The Bombay High Court issued notice to the NIA on a plea filed by Bhima Koregaon case accused Anand Teltumbde challenging the strict UAPA bail provision.
The Bombay High Court issued notice to the NIA on a plea filed by Bhima Koregaon case accused Anand Teltumbde challenging the strict bail provision in the Unlawful Activities (Prevention) Act. Assailing Section 43D of this law, the academician argued that it created a huge hurdle for any person to be granted bail. Lamenting that the wording of the Act precludes the court from even superficially examining the case of an accused, he urged the HC to overturn the Special NIA court’s bail rejection order.
Moreover, he expressed the apprehension that he might remain incarcerated for many years as the central agency intends to examine over 200 witnesses. As an alternative to bail, Teltumbde sought that he should be placed under house arrest as part of his judicial custody instead of prison. In his plea, he also accused the NIA of misusing the scope of the term “front organization” citing that its definition is too broad. The HC bench comprising SS Shinde and NJ Jamadar has directed the central agency to file a reply within three weeks.
Challenge to use of “front organisations”
Teltumbde submitted that the Special Court under the NIA Act had rejected his bail holding that he was a member of banned organisation, Communist Party of India (Maoist).
He has stated that neither the UAPA nor any Rules defined what a front organisation was. He submitted that the only way an organisation could be declared “banned” was after the Central government notified the same or added it under the Schedule of the UAPA.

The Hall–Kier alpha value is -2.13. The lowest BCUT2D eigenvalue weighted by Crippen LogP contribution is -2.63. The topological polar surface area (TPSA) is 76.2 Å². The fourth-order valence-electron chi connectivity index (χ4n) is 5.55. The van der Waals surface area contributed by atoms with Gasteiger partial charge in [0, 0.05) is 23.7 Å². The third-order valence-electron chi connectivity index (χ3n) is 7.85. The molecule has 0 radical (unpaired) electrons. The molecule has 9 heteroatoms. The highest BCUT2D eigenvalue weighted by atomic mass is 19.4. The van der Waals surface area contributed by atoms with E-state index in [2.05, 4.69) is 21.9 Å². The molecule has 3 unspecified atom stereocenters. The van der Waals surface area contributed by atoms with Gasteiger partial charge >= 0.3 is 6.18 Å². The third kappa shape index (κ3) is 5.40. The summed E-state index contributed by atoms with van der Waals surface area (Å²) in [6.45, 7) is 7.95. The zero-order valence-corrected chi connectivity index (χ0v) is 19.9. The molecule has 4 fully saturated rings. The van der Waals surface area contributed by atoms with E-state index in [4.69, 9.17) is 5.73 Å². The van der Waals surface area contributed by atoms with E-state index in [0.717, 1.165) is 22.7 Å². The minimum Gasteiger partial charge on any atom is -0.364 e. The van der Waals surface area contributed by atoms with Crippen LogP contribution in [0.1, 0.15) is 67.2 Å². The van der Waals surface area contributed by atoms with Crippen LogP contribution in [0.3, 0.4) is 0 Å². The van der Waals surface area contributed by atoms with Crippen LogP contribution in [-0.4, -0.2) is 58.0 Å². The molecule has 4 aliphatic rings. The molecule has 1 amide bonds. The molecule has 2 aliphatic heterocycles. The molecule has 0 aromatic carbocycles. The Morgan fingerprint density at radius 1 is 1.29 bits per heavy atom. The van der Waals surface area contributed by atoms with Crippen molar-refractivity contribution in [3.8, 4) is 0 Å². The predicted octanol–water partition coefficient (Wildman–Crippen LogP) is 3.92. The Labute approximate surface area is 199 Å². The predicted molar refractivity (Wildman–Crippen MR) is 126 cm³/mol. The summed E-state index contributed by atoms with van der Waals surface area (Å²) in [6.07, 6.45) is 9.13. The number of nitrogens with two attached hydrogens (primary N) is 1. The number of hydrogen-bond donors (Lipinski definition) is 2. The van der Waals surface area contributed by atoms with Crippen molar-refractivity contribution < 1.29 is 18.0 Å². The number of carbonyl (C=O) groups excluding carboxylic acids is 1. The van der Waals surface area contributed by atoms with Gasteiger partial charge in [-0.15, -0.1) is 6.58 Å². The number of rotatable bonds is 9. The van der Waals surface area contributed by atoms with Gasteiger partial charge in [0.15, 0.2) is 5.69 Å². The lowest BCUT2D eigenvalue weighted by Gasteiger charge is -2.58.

Teltumbde’s contention was that the First Schedule of the UAPA not only included individual organisations, but also all their formations and front organisations. The definition of “front organisation” was very broad and misused by the NIA, the petition stated.
“The NIA affidavits opposing Petitioner’s bail merely state that Petitioner is member of certain organisations however “the manifest arbitrariness is apparent from the fact that the act itself does not define ‘front organisations,'” the plea stated.
He also pointed out that NIA’s submission was that certain organisations which are fronts for banned organisations were also banned. However, this was not a decision of the Central government but by an individual officer of NIA.
“The Special court seems to find nothing wrong with this and appears to have granted its stamp of approval to this. It is important to look at some of these organisations,” the plea added.
Challenge to Section 43D of the UAPA pertaining to bail
Teltumbde has stated further that Section 43D of the UAPA creates an insurmountable hurdle for any accused to be granted bail. By virtue of the provision, bail is denied to the accused for many years, at times till the end of the trial, the plea stated.